Sunday, May 6, 2012

Nun but the prudent

Our pastor concludes his column in today's bulletin with this item.
"Recently, the Vatican has enacted several disciplinary decrees against the Leadership Conference of Women Religious. This group has been in existence for many decades and represents about 85% of all the sisters in the U.S.A. I am told that only the conclusions of the investigation were given to the leadership of this group. As far as I know, they have not been given the opportunity to see the entire report and to learn exactly what led to this disciplinary action. I fear that church leadership still has a long way to go to be transparent."
There's something to that. For example, the Status Animarum for our parish is on a kind of Index of Forbidden Spreadsheets, so that when I requested it I was told I could have it only for my personal use. If parish statistics ever become freely and publicly available, then parish staff will be in a better position to wonder why documents at the Congregation for the Doctrine of the Faith are not.
"The conclusion of this report alleges the sisters have been 'guilty' of giving scandal to the 'faithful' and that they have not been vocal enough on some issues of Church doctrine.
Here's the report and the Justice Issues at the LCWR website. On the point about what issues are raised and which not, perhaps this is analogous to the way that particular priests conspicuously never preaching on certain topics "says something" to their congregations.
"As I read the media reports, they have also been told that they have been too involved with the issues such as poverty and hunger."
That sounds more like media reports of the LCWR's public relations campaign.
"The Archbishop of Seattle has been ordered by the Vatican to 'take charge' of this organization representing the sisters. He must now approve every speaker and every program they wish to offer. It seems that much scandal has been indeed given, but not necessarily by the sisters."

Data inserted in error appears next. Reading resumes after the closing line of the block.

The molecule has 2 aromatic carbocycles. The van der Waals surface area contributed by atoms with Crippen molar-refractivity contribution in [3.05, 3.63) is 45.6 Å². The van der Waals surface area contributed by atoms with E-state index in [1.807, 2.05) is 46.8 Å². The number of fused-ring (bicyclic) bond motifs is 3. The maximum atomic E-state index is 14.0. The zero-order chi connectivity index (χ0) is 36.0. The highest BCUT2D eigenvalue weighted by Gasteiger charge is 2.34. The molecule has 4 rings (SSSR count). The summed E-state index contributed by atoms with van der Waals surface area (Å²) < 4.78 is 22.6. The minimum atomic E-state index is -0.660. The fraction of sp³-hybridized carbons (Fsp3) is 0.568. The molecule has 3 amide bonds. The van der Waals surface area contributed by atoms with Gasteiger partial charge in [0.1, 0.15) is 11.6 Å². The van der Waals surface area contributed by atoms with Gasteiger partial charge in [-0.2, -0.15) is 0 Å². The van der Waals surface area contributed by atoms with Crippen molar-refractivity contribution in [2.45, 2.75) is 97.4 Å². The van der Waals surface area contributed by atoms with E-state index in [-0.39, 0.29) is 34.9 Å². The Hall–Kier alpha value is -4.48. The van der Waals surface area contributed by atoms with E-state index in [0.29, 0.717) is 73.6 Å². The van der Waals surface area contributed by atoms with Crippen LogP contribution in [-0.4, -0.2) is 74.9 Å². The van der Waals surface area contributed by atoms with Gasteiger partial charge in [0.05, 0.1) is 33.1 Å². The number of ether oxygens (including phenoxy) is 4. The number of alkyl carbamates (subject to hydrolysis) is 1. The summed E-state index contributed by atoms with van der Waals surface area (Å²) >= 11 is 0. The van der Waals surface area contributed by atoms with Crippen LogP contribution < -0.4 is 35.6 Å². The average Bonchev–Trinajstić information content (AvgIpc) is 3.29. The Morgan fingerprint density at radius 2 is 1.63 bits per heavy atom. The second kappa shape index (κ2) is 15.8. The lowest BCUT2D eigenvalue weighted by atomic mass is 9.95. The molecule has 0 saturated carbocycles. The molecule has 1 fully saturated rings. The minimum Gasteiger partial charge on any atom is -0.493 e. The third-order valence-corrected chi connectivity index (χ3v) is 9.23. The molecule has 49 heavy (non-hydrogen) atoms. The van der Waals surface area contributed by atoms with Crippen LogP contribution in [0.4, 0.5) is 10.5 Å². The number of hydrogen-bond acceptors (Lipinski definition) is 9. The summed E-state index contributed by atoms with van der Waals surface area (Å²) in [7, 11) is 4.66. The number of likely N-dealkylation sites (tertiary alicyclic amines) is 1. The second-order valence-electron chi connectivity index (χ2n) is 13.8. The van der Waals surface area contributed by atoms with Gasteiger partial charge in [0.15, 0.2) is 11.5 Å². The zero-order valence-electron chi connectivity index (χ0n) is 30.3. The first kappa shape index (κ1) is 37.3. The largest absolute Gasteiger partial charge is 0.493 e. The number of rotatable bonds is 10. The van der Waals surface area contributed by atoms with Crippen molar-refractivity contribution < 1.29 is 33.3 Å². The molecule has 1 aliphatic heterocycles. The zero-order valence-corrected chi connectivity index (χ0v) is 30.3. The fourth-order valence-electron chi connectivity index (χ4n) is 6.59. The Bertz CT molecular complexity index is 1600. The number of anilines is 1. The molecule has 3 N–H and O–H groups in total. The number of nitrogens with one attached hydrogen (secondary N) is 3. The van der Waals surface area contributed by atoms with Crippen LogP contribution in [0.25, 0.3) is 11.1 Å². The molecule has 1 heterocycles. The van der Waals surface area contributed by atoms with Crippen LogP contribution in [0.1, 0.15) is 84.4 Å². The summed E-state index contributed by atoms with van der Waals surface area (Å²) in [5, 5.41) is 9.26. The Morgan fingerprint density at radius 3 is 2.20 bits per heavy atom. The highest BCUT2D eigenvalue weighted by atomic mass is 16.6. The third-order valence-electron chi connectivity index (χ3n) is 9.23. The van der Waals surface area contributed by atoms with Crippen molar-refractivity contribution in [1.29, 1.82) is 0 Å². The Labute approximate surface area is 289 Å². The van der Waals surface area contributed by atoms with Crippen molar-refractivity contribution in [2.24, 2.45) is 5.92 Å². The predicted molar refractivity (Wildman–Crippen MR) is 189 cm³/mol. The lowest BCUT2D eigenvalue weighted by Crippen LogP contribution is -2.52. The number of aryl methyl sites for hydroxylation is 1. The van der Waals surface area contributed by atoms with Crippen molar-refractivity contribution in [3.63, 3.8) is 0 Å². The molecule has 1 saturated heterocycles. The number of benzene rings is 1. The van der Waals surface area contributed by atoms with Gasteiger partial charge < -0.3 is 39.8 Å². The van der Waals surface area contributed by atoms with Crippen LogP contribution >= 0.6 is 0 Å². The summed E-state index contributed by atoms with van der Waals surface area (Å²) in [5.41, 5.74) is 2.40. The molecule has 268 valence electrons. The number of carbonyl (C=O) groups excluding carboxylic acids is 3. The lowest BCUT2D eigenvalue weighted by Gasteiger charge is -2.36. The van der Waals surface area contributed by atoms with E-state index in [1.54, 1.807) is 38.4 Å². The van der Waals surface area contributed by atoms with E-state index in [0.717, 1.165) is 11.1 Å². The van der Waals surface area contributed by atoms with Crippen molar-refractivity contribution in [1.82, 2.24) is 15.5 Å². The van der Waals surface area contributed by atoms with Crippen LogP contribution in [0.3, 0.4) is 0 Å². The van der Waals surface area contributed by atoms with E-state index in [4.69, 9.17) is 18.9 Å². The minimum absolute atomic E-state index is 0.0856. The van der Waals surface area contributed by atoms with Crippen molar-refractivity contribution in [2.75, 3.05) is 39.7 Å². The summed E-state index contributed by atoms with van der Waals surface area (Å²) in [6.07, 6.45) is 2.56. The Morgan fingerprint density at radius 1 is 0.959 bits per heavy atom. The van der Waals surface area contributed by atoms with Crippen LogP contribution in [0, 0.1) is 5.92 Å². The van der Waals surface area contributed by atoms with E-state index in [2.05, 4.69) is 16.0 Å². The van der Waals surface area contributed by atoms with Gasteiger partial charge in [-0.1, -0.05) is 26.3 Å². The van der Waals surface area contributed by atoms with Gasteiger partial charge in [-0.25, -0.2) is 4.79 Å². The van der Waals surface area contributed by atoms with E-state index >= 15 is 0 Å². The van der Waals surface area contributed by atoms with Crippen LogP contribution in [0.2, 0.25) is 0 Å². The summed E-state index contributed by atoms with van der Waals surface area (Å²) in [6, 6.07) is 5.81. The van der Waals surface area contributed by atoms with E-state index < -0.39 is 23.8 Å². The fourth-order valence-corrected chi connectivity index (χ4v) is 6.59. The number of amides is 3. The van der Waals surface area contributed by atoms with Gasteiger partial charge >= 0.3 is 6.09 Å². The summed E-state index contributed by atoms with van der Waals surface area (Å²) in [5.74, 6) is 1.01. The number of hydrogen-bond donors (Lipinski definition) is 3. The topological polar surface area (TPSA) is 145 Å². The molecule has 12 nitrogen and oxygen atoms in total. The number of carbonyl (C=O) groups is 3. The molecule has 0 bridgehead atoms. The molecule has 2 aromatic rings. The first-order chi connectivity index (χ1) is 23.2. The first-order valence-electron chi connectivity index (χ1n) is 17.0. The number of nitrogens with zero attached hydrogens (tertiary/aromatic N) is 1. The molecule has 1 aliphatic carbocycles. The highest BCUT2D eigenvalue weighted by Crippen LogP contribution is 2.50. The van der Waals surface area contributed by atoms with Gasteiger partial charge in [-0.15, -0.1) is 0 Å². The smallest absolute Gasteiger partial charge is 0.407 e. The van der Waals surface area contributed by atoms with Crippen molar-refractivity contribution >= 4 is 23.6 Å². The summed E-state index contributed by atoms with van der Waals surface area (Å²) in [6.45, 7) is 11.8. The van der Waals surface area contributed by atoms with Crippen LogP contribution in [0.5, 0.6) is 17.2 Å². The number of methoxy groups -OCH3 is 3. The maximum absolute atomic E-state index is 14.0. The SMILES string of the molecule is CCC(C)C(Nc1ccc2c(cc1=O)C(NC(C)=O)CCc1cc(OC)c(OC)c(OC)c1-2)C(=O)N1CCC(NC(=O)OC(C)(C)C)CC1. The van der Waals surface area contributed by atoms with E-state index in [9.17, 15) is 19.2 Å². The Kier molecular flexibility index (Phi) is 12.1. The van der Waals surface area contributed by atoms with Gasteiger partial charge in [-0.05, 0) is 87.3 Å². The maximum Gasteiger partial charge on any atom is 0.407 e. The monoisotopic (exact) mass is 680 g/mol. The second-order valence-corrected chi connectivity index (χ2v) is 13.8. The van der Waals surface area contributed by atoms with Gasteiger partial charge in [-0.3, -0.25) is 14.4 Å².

Who's scanadalized largely depends on whether one is of the same or opposite polarity as the LCWR in our polarized Church.
"Please pray for the sisters as they prayerfully gather to assess what course of action they might take."
Along with praying for the CDF and Archbishop of Seattle.
"We, as Catholics, owe the sisters a great debt for all the work they have done and continue to do."
I hope that one day someone researches how they managed classrooms of 55 kids. If that is a skill that could be taught, the potential benefit could dwarf anything the sisters have been doing since.
"Perhaps it might be prudent for me to say nothing on this issue, but I cannot help but make some comment."
P.S. Speaking of the LCWR's P.R., "While the conference has said it will not comment publicly on the Vatican's Doctrinal Assessment until it has drafted a formal response", its president-elect, Sister Florence Deacon of the locally headquartered Sisters of Saint Francis, is interviewed in the Milwaukee Journal Sentinel.


  1. Anonymous8:19 AM

    Growing up in 80s and 90s, family was maybe a tad left of center in terms of Catholicism, Mass every Sunday, some Catholic schooling, nice picture of Virgin Mary in the house, but no problem with guitars, altar girls, felt banners, and all the other "Spirit of Vatican II" stuff. Active in parish and 'social justice' stuff as well as religious ed.

  2. Anonymous8:21 AM

    So What sisters mean to me? (the popular twitter meme that one of the hip Jesuits is pushing) Well until I was in college my only impressions of them had come from:

    1-The movie "the Sound of Music"